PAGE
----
Hindu Gods And Their Counterparts: Ubiquitous In A Global Sphere

Hindu Gods And Their Counterparts: Ubiquitous In A Global Sphere

Hindu Gods And Their Counterparts: Ubiquitous In A Global Sphere

Modern Hinduism is likely the most difficult modern religious schemata in the world to define, due to its countless number of sects and influences, and its philosophical additions and interpretations. New allegorical fictions are constantly being added to the religions of India, which removes it farther from the primitive system than any other influence. Yet the religion of India still retains much of its original features, which allows it to be correlated with the religions of Egypt, Assyria, Greece, the Caspian, and Scandinavia. It has no single authoritative writings, many of its earliest writings have been all but disregarded, and it incorporates concepts from many different religions.

Rigveda manuscript page, Mandala 1, Hymn 1 (Sukta 1), lines 1.1.1 to 1.1.9 (Sanskrit, Devanagari script) (Ms Sarah Welch / CC BY-SA 4.0)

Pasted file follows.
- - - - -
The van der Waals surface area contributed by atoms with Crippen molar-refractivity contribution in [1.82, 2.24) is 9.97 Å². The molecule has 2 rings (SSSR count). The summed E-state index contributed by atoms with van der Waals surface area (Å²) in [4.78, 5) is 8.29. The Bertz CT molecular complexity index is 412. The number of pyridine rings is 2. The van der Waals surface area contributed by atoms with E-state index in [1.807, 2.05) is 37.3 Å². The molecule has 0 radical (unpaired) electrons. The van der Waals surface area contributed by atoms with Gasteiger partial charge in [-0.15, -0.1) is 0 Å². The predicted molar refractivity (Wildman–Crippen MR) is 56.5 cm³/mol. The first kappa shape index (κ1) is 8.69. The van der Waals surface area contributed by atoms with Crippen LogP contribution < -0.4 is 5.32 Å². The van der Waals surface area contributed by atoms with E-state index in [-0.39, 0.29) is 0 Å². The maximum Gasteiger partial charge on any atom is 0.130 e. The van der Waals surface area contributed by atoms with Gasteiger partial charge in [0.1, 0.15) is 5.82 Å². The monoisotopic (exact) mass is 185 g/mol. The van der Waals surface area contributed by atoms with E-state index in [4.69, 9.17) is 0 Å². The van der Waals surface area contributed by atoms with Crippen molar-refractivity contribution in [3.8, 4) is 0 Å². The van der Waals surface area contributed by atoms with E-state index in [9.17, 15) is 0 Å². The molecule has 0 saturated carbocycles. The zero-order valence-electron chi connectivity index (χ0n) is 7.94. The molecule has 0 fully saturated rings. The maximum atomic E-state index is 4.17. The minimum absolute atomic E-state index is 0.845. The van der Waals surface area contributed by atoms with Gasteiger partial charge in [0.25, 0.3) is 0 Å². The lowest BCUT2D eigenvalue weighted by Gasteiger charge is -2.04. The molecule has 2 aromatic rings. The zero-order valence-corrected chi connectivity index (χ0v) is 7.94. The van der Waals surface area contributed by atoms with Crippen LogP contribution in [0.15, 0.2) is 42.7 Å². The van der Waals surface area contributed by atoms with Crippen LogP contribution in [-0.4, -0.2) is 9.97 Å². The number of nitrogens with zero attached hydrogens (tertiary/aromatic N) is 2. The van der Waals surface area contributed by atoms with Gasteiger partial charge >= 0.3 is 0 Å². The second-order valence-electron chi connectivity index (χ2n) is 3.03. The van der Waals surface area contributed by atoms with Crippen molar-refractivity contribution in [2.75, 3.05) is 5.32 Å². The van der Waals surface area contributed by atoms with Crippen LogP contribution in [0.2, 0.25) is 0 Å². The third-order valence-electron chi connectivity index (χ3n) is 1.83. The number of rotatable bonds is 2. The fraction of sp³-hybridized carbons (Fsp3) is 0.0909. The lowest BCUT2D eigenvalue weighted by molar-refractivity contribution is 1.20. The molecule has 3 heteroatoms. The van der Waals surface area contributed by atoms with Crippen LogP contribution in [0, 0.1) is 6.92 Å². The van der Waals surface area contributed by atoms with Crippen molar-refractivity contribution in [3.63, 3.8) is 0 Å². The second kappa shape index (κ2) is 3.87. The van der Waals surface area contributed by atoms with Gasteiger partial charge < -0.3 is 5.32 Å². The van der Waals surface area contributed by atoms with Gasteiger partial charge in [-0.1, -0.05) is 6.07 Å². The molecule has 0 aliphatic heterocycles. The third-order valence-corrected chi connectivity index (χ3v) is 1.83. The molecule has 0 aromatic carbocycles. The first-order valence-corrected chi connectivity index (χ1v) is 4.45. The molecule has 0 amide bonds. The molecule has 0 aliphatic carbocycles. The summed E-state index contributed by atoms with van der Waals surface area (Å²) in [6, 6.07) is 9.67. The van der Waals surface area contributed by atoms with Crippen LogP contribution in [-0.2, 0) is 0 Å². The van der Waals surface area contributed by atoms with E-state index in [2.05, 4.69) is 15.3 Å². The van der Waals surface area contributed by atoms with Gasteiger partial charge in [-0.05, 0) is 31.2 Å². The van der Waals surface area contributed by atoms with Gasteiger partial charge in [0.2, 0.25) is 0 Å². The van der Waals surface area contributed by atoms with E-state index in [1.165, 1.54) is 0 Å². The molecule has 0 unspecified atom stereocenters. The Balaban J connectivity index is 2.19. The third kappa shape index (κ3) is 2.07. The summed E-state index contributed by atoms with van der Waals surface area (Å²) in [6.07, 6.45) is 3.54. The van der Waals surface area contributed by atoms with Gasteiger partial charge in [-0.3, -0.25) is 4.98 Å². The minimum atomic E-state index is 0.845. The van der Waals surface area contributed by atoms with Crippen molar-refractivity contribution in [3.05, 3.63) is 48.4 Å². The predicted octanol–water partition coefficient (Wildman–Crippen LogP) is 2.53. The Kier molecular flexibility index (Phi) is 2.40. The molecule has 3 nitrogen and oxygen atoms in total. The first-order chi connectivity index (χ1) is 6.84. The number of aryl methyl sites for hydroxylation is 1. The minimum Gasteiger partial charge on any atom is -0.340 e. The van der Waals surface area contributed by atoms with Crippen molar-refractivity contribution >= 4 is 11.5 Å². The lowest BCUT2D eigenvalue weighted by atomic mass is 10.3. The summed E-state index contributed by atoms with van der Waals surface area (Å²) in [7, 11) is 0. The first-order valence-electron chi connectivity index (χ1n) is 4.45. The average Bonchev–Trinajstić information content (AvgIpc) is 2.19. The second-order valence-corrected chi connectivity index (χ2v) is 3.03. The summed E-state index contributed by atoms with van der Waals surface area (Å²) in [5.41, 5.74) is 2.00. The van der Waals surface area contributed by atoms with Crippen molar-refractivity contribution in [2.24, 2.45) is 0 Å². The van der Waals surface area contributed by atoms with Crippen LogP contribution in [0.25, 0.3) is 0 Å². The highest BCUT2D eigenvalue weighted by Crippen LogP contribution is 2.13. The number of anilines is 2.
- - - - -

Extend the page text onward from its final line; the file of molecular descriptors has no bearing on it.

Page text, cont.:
Roots Of The Rgveda

The earliest Hindu texts of the Ṛgveda date from between 1700 to 1200 BC, but many of these earliest writings are dismissed because they are misinterpreted, or because reciting the prayers do not lead to the desired or expected results. The popular worship of hero deities like Indra, Mitra, Varuna, and Nāsatyas, in the earliest hymns, has roots earlier than the 15th century BC. Some of the Ṛgveda dates even as late as the sixth century BC, since it tells about Iṣṭāśva - the Vedic version of the Greek Hystaspes, which was a pronunciation of Vishtāsp - the father of Darius the Great and the royal patron of Zoroaster; and Suśravas - who appears to be the same as Kavi Husravah of the Zoroastrian Avesta and the Persian Kai Khusrau- who is believed to be Cyrus the Great - all figures belonging to the sixth century BC. The Ṛgveda clearly correlates with events that took place in northwest India, Persia, Media, Lydia, and other surrounding areas.

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Ancient Origins Quotations